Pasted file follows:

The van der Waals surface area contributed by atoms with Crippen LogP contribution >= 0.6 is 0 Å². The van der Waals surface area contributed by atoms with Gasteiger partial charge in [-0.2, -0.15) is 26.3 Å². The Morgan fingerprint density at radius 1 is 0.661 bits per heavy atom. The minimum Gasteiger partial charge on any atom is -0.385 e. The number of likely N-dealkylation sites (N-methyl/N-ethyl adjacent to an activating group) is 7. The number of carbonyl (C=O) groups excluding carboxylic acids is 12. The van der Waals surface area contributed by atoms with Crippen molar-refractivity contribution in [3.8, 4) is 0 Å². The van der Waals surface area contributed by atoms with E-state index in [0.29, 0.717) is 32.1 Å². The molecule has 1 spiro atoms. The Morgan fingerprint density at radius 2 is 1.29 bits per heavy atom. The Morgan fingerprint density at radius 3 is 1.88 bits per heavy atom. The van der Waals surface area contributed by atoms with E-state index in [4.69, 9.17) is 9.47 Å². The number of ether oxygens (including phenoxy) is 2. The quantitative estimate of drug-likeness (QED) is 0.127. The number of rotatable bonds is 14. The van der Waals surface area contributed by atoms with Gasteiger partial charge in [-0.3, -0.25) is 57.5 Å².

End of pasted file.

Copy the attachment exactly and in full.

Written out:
The van der Waals surface area contributed by atoms with Crippen LogP contribution >= 0.6 is 0 Å². The van der Waals surface area contributed by atoms with Gasteiger partial charge in [-0.2, -0.15) is 26.3 Å². The Morgan fingerprint density at radius 1 is 0.661 bits per heavy atom. The minimum Gasteiger partial charge on any atom is -0.385 e. The number of likely N-dealkylation sites (N-methyl/N-ethyl adjacent to an activating group) is 7. The number of carbonyl (C=O) groups excluding carboxylic acids is 12. The van der Waals surface area contributed by atoms with Crippen molar-refractivity contribution in [3.8, 4) is 0 Å². The van der Waals surface area contributed by atoms with E-state index in [0.29, 0.717) is 32.1 Å². The molecule has 1 spiro atoms. The Morgan fingerprint density at radius 2 is 1.29 bits per heavy atom. The Morgan fingerprint density at radius 3 is 1.88 bits per heavy atom. The van der Waals surface area contributed by atoms with E-state index in [4.69, 9.17) is 9.47 Å². The number of ether oxygens (including phenoxy) is 2. The quantitative estimate of drug-likeness (QED) is 0.127. The number of rotatable bonds is 14. The van der Waals surface area contributed by atoms with Gasteiger partial charge in [-0.3, -0.25) is 57.5 Å².